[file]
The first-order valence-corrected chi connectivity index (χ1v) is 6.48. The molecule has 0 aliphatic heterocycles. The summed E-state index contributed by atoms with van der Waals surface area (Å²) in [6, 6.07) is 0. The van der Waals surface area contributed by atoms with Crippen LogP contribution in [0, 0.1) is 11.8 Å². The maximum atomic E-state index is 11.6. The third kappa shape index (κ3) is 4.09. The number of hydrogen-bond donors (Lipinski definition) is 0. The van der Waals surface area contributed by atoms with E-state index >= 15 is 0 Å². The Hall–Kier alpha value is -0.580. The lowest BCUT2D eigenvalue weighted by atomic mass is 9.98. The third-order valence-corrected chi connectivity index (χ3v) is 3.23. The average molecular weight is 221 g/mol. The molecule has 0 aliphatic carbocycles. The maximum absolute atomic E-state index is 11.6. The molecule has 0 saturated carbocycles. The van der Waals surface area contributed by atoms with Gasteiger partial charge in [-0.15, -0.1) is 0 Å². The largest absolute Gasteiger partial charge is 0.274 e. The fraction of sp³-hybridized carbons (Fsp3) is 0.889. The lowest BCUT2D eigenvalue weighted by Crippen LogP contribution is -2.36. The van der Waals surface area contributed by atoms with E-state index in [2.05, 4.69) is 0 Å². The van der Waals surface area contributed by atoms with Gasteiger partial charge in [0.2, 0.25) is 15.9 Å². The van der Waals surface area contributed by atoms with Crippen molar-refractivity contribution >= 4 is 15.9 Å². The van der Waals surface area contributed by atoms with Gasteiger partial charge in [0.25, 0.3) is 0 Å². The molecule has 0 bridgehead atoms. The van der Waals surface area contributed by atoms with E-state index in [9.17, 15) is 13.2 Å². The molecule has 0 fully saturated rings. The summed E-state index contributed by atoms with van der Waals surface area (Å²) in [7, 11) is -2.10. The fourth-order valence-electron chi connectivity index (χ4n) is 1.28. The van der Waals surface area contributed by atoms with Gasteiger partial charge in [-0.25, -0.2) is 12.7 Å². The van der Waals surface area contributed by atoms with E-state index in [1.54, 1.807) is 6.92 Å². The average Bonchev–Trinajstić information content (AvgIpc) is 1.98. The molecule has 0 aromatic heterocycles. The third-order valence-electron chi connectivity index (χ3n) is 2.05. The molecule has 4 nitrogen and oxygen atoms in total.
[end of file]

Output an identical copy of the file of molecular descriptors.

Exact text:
The first-order valence-corrected chi connectivity index (χ1v) is 6.48. The molecule has 0 aliphatic heterocycles. The summed E-state index contributed by atoms with van der Waals surface area (Å²) in [6, 6.07) is 0. The van der Waals surface area contributed by atoms with Crippen LogP contribution in [0, 0.1) is 11.8 Å². The maximum atomic E-state index is 11.6. The third kappa shape index (κ3) is 4.09. The number of hydrogen-bond donors (Lipinski definition) is 0. The van der Waals surface area contributed by atoms with E-state index >= 15 is 0 Å². The Hall–Kier alpha value is -0.580. The lowest BCUT2D eigenvalue weighted by atomic mass is 9.98. The third-order valence-corrected chi connectivity index (χ3v) is 3.23. The average molecular weight is 221 g/mol. The molecule has 0 aliphatic carbocycles. The maximum absolute atomic E-state index is 11.6. The molecule has 0 saturated carbocycles. The van der Waals surface area contributed by atoms with Gasteiger partial charge in [-0.15, -0.1) is 0 Å². The largest absolute Gasteiger partial charge is 0.274 e. The fraction of sp³-hybridized carbons (Fsp3) is 0.889. The lowest BCUT2D eigenvalue weighted by Crippen LogP contribution is -2.36. The van der Waals surface area contributed by atoms with E-state index in [2.05, 4.69) is 0 Å². The van der Waals surface area contributed by atoms with Gasteiger partial charge in [0.2, 0.25) is 15.9 Å². The van der Waals surface area contributed by atoms with Crippen molar-refractivity contribution >= 4 is 15.9 Å². The van der Waals surface area contributed by atoms with Gasteiger partial charge in [0.25, 0.3) is 0 Å². The molecule has 0 bridgehead atoms. The van der Waals surface area contributed by atoms with E-state index in [9.17, 15) is 13.2 Å². The molecule has 0 fully saturated rings. The summed E-state index contributed by atoms with van der Waals surface area (Å²) in [7, 11) is -2.10. The fourth-order valence-electron chi connectivity index (χ4n) is 1.28. The van der Waals surface area contributed by atoms with Gasteiger partial charge in [-0.25, -0.2) is 12.7 Å². The van der Waals surface area contributed by atoms with E-state index in [1.54, 1.807) is 6.92 Å². The average Bonchev–Trinajstić information content (AvgIpc) is 1.98. The molecule has 0 aromatic heterocycles. The third-order valence-electron chi connectivity index (χ3n) is 2.05. The molecule has 4 nitrogen and oxygen atoms in total.